At first, Vagneur and his old-timer friends considered these newfangled models skis to be cheating. “Then we skied on them and said, ‘Oh God, this is great.’”

But like many skiing innovations, there’s a downside to making it easier and more fun to ski powder. The hill gets tracked out quicker, including the trees, which used to be too dangerous for sloppy-turning skis.

“Because of these skis, everyone can ski powder pretty much, so all the good stuff gets used up in a hurry and people go looking for it out in the trees,” says Vagneur. “It’s pretty damn hard to find a stash. I’ve got one place up there nobody seems to be able to find and I’m not talking about it.”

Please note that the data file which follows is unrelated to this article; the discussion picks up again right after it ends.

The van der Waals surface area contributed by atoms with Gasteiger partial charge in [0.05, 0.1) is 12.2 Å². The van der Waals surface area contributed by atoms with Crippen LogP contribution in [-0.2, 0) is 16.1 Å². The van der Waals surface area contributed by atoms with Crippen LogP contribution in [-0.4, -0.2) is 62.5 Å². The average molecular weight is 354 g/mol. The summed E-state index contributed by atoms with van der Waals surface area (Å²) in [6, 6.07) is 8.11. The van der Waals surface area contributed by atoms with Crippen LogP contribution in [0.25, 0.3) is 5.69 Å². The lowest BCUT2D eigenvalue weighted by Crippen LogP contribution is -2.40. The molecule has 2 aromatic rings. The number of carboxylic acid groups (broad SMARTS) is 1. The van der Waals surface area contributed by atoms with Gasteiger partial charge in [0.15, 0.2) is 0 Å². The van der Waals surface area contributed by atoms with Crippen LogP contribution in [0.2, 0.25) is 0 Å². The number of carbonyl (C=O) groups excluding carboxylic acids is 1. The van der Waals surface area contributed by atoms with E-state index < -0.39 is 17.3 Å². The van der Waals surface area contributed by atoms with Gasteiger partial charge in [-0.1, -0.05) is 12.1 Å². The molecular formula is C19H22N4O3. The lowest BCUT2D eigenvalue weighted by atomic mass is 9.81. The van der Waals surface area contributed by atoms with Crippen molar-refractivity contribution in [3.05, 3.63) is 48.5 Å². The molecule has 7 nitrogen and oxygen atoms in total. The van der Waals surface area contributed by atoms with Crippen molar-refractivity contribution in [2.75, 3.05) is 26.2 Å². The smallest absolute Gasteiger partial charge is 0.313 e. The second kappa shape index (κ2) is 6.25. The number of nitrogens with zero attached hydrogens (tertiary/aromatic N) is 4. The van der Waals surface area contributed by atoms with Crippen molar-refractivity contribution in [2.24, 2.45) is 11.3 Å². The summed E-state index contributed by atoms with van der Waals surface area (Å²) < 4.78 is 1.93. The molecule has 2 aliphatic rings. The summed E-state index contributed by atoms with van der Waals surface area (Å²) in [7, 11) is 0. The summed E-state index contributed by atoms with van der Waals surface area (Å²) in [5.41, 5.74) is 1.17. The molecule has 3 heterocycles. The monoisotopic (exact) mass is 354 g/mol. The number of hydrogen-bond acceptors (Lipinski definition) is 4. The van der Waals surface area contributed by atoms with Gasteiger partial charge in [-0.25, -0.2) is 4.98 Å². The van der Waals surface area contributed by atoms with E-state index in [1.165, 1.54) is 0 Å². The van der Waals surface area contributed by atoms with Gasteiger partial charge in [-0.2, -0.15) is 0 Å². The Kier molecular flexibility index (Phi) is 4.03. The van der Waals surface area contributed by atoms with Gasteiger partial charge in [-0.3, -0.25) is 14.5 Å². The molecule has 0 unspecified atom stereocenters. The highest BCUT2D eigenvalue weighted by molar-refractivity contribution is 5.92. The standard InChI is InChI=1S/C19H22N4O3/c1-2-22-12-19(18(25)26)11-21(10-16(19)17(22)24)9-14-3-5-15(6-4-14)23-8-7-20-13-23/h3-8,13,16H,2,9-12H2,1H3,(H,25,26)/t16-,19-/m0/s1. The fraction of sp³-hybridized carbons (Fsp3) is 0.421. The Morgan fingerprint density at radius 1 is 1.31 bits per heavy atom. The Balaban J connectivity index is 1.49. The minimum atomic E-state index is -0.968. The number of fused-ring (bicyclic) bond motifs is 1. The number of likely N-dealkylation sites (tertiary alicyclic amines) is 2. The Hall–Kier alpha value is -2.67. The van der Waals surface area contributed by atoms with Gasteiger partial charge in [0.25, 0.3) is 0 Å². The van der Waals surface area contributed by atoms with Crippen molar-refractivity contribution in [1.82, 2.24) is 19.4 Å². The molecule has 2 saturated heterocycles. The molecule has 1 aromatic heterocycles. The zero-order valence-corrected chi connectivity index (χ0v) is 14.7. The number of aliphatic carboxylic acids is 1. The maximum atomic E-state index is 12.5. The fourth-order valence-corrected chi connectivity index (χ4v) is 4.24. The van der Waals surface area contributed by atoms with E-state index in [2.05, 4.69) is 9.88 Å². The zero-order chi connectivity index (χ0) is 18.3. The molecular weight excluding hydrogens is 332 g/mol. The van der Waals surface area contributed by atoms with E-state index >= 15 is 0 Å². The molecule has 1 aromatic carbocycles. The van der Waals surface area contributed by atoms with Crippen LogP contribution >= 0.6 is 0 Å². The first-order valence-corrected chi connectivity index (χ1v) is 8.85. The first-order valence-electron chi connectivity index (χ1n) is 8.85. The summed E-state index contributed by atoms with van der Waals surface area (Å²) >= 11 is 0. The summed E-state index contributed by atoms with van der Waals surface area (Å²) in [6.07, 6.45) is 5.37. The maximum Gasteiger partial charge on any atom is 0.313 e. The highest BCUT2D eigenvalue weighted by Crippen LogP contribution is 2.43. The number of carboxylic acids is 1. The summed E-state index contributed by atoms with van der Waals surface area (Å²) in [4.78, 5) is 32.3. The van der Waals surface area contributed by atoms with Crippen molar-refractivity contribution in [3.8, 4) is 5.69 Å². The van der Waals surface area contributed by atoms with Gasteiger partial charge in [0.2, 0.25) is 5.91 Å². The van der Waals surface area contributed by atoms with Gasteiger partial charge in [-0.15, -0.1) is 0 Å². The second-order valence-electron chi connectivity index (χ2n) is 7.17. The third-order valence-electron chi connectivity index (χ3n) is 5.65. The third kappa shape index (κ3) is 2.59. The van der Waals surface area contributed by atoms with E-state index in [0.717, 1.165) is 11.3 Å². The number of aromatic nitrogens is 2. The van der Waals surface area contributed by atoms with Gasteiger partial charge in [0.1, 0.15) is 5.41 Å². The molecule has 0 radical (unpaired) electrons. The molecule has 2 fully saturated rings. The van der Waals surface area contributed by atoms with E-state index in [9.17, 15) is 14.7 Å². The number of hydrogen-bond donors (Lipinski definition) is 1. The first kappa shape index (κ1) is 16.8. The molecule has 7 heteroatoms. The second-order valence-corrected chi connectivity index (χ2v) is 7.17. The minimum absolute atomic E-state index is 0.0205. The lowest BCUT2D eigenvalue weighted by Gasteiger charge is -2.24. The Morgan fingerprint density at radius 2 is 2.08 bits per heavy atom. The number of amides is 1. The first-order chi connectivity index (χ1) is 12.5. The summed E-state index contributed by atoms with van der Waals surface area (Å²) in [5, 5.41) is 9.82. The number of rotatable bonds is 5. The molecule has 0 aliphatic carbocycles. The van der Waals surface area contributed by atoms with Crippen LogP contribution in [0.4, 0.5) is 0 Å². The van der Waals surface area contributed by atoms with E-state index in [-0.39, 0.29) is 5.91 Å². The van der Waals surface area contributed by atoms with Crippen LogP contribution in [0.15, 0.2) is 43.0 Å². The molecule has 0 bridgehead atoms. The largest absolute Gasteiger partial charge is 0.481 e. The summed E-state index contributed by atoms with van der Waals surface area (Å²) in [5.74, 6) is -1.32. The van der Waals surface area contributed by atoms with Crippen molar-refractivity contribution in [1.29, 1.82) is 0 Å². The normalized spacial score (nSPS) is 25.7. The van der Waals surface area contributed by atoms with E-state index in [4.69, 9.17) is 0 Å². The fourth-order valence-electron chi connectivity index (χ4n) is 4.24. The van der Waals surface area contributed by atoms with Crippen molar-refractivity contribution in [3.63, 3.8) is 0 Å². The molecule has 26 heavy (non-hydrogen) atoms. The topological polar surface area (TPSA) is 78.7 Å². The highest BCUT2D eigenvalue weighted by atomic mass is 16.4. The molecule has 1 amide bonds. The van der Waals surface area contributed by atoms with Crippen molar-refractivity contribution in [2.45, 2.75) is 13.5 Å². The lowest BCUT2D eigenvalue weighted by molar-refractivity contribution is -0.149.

The Technology

Cell phones have revolutionized the way skiers can document carving it up on the slopes.

Aspen Snowmass / Jeremy Swanso

In the old days—in this case, before everyone had a cell phone in their pocket and a GoPro on their helmet—skiing offered a way to disconnect. If someone needed to find you while you were on the slopes, too bad for them, but good for you—you were essentially off the grid until the lift lines closed.

These days, even when the weather is so cold fingers turn blue trying to activate an app, the lift ride has shifted from quiet introspection among the trees or chatting with your fellow rider to nonstop connectivity: taking pictures, uploading shots of that epic powder to Facebook or Instagram, trying to track down friends (or even checking work e-mail if you’re taking a “sick” day.)